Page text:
Despite these arguments, I am not ready to give up on the idea of stewardship as a Christian economic and environmental ethic. The critique offered in this book is strong, but the idea of stewardship more closely follows the biblical narrative than they acknowledge. One of the standard interpretations of the imago dei, and the broader theme of election, is that humanity was chosen to be God’s representative to the rest of creation, just as the Church is chosen to represent God to humanity (Hall, 2004; McDonald, 2010). In this reading, the God-given job of humans, vis-à-vis other creatures, is to show them God’s blessing (McDonald), or, following Hauerwas and Berkman (1993), to reveal to them that they are beings created and loved by God. This is a high calling, but it still sounds like the job of a steward, even if the term has come to have other connotations.
It may also be that the right approach is to hold the stewardship-as-prudence and stewardship-as-loving-kinship models together. If we reject the model of steward because we dislike the connotations with careful use of money, we risk also throwing out the biblical calling to be careful with our use of money. Believers can take this volume as a thoughtful warning, though, that our economic ethic should be tied closely to scripture and tradition, and to not let our reading of scripture devolve into little more than an Econ 101 lesson.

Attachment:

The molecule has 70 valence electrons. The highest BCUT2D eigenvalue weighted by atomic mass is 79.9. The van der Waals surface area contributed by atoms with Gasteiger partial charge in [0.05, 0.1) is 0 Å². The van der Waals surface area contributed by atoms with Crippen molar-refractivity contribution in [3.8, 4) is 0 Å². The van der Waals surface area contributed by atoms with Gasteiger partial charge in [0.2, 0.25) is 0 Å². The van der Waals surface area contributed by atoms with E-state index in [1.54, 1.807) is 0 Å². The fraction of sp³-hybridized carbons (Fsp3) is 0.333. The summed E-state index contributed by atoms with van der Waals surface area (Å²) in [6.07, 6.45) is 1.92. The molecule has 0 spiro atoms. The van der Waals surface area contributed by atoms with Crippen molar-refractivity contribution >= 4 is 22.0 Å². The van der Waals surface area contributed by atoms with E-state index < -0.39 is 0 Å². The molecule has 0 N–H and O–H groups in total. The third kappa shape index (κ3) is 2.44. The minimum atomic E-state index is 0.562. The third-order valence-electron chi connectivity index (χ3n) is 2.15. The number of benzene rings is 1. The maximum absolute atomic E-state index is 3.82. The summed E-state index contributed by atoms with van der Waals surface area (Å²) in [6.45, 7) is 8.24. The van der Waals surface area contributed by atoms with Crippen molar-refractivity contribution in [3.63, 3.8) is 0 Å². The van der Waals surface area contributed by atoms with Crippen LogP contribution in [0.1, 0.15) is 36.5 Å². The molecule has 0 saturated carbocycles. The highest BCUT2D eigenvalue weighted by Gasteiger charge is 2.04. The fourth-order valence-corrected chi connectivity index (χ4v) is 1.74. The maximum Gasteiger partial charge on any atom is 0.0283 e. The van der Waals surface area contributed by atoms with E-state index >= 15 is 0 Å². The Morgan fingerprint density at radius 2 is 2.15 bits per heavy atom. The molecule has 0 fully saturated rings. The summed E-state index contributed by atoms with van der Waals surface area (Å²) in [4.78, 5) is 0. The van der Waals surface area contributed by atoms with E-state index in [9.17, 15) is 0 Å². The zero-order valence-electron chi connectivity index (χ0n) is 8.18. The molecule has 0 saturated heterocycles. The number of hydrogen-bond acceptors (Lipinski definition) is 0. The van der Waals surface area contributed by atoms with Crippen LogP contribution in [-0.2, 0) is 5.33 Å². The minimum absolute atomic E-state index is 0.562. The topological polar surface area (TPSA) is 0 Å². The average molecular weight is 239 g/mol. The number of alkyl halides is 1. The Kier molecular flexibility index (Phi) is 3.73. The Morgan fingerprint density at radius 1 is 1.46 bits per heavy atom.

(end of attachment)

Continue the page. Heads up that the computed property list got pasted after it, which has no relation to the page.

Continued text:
Who Should Read this book?
The production value in this book is quite high, and the whole volume is remarkably readable. Academics looking for cutting edge work in environmental studies, theology, or economics may find the content lacks the technical depth that they are seeking. Nevertheless, this is a book that might be enjoyed by academics across many disciplines, and may also be useful to clergy who want to think carefully about environmental questions. The book could also work in an undergraduate seminar, since it covers a variety of topics in short chapters. For those looking for a broad-thinking Christian environmentalist critique of a dominant way of thinking, this book is of great value.
1 The book was released with an illustrated companion and a podcast series of interviews with each of the authors. You can check these out here.
Hall, D. J. (2004). Imaging God: Dominion as Stewardship. Eugene, OR: Wipf & Stock Publishers.
Hauerwas, S. & Berkman, J. (1993). A Trinitarian theology of the “chief end” of “all flesh.” In C. R. Pinches & J. B. McDaniel (Eds), Good News for Animals?: Christian Approaches to Animal Well-Being, 62-74. New York, NY: Orbis Books.
McDonald, S. (2010). Re-Imaging Election: Divine Election as Representing God to Others & Others to God. Grand Rapids, MI: Eerdmans.
Wilkinson, L. (Ed.) (1980). Earthkeeping: Christian Stewardship of Natural Resources. Grand Rapids, MI: Eerdmans.
Wilkinson, M. L., Vos, M. P. D. & DeWitt, M. C. B. (1991). Earthkeeping in the Nineties: Stewardship of Creation (revised, subsequent edition). Grand Rapids, MI: Eerdmans.